Data Breaches in Retail Stores

What is a Data Breach?

A breach refers to unauthorized access to sensitive data. A data breach will often result in the obtainment of personal data including driver’s license numbers, banking information, credit card numbers, personal health information, medical records, social security numbers, and passwords or mailing addresses. A data breach can be either accidental or deliberate. Cyber criminals can gain access to your personal data if you share your confidential or protected information with them.

They can obtain this data by infiltrating your network with malware or through accidental disclosure by a company employee. One of the most common methods used by hackers are socially engineered scams like phishing emails, social networking trends, or phone calls.

Data breaches in retail environments

What Have Been the Biggest Data Breaches?

One of the biggest data breaches in history occurred in 2013 when hackers accessed the servers of retail giant Target. The breach exposed the personal information, including credit and debit card information, of over 40 million customers.

More about the 2013 Target hack:

Another major data breach occurred in 2014, when hackers gain access to the servers of JPMorgan Chase, one of the largest banks in the US. The breach exposed the personal information of 76 million households and 7 million small businesses bank account numbers.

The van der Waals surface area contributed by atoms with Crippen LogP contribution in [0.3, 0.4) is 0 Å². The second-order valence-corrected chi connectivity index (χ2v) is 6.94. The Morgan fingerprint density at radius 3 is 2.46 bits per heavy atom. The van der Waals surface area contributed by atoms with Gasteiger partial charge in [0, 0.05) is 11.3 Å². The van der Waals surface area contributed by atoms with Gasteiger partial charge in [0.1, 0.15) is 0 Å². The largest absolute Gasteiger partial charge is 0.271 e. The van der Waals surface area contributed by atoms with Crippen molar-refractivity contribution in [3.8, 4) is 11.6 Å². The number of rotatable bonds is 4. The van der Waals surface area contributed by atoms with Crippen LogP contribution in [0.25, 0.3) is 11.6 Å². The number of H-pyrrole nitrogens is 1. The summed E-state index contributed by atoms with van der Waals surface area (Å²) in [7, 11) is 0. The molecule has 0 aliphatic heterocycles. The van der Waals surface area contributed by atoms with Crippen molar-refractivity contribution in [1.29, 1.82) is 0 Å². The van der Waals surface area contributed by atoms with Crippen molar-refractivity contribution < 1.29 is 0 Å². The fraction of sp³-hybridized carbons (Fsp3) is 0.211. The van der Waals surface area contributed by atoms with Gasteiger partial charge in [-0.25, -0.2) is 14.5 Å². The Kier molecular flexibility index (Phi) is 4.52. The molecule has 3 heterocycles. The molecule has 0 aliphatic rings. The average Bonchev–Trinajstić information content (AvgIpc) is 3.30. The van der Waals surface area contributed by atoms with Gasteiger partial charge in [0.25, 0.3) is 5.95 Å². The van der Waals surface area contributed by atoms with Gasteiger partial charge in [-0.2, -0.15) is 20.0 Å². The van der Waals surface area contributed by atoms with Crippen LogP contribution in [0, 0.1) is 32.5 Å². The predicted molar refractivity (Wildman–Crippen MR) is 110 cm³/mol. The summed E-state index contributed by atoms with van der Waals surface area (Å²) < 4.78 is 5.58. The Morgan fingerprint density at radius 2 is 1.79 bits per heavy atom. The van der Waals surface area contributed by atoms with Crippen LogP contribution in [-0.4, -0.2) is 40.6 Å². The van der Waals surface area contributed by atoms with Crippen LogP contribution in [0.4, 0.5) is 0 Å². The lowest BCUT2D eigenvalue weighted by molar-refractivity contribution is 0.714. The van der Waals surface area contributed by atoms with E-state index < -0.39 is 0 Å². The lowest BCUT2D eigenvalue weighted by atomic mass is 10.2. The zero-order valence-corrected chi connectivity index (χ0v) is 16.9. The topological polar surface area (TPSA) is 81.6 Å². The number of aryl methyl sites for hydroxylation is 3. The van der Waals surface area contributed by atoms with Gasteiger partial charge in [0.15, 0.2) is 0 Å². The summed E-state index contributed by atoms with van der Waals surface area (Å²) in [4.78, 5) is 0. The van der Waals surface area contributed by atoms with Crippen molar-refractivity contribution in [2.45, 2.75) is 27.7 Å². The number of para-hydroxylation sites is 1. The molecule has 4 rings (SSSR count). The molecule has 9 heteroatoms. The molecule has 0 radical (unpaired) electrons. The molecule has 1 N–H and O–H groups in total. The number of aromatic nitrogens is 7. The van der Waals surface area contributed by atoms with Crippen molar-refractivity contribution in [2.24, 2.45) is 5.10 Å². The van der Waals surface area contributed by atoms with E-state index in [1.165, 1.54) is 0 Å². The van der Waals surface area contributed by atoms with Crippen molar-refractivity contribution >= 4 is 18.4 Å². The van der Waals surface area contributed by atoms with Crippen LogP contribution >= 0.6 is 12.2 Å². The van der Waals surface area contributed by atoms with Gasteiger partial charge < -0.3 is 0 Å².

In 2017, Equifax, one of the largest credit reporting agencies in the world, announced a data breach that affected 143 million Americans. Hackers accessed sensitive information such as Social Security numbers, birth dates, and addresses.

In 2018, Marriott International announced a data breach affecting the personal information of up to 500 million guests. The breach, which began in 2014, exposed information such as names, addresses, phone numbers, passport numbers, and credit card information.

In 2018, Under Armour announced a data breach affecting 150 million MyFitnessPal app users. The hackers accessed users’ usernames, email addresses and hashed passwords.

Data breaches in retail organizations resulting in the loss of confidential data

What is a Data Leak or Spill?

A data leak, on the other hand, refers to the unintentional or accidental release of sensitive information. This can occur when an employee accidentally emails sensitive data to the wrong person or when a company unintentionally publishes sensitive information on their website or provides access to a corporate database. A data leak, though not malicious, can still harm individuals and organizations, leading to significant consequences.

What is the Personally Identifiable Information (PII) in Retail Stores?

Personally identifiable information (PII) in retail stores includes indentifying details like name, address, phone, email, and credit card information. This protected information is often collected through customer transactions, loyalty programs, and marketing campaigns. Retail stores must fulfill a legal obligation to safeguard this sensitive information, as it falls under the protection of various privacy laws. A data breach of PII can lead to identity theft, financial fraud, and other serious consequences for the affected individuals.